Monday, February 25, 2008

A Close Miss

For a few days there I thought I was going to have to move and change my name again, because Joel Rosenberg had betrayed my secret identity:
My daughter Rachel, unfortunately, inherited her father's (that's me) sense of direction; it sucks. (The only direction I'm really good at -- and, pinky swear, I'm terrific at it -- is downrange. Fairly frustrating when say, I get driving directions to somewhere, and it drives Bethke to distraction when we go deer hunting, as he's got a built-in compass and GPS that works more like a mutant power than anything else. But I digress.)
At first I was nervous, but then I decided it was time to stop living in the shadows. Yes, it's true; I have a mutant power. And back in the 1970s, as "The Navigator," I did wage an unending battle against — against, uh —


Seriously, I do have an innate sense of direction that amounts to what Heinlein in Glory Road called, "a bump of direction." I never get lost, and very rarely get disoriented for more than a few minutes. It drives my wife nuts, as she is, as she puts it, "directionally challenged."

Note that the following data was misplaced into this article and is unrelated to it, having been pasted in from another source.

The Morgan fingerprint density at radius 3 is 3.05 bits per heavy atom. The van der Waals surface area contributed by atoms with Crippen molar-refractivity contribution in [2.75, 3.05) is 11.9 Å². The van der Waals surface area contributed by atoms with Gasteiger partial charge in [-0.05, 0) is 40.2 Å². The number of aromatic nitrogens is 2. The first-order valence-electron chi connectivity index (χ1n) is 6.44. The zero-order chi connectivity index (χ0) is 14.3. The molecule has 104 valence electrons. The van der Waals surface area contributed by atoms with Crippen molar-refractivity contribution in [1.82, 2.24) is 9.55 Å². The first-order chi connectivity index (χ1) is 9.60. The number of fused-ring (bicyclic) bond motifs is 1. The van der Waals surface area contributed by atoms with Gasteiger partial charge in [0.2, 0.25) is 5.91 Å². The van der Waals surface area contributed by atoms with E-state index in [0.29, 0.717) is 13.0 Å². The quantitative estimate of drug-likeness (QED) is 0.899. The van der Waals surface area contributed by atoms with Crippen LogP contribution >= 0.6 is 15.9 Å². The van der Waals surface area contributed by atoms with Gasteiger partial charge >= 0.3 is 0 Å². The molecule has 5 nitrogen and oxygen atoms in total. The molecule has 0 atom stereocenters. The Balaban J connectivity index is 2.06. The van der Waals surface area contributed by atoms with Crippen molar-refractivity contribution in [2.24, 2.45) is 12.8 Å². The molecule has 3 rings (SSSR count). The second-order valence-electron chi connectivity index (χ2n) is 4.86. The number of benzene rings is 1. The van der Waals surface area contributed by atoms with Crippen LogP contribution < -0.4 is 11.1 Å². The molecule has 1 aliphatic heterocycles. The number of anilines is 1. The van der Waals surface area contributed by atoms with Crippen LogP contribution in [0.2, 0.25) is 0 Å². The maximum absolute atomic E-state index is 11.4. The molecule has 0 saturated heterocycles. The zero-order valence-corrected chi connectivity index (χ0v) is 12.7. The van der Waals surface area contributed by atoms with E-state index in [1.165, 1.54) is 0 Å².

The interesting part is, I never considered it unusual. From my point of view, it was everybody else who just wasn't paying attention to their surroundings and didn't know where the heck they were going. I've noticed this often, as I've had the good fortune to deal with people blessed with exceptional talents or unusual abilities. They rarely think of themselves as gifted. Rather, they tend to wonder why other people can't do what they do as if by reflex, and this puzzlement often expresses itself as impatience.

So those are today's questions: what's your mutant power? And what innate talents have you observed in others that you just can't emulate, no matter how hard you try?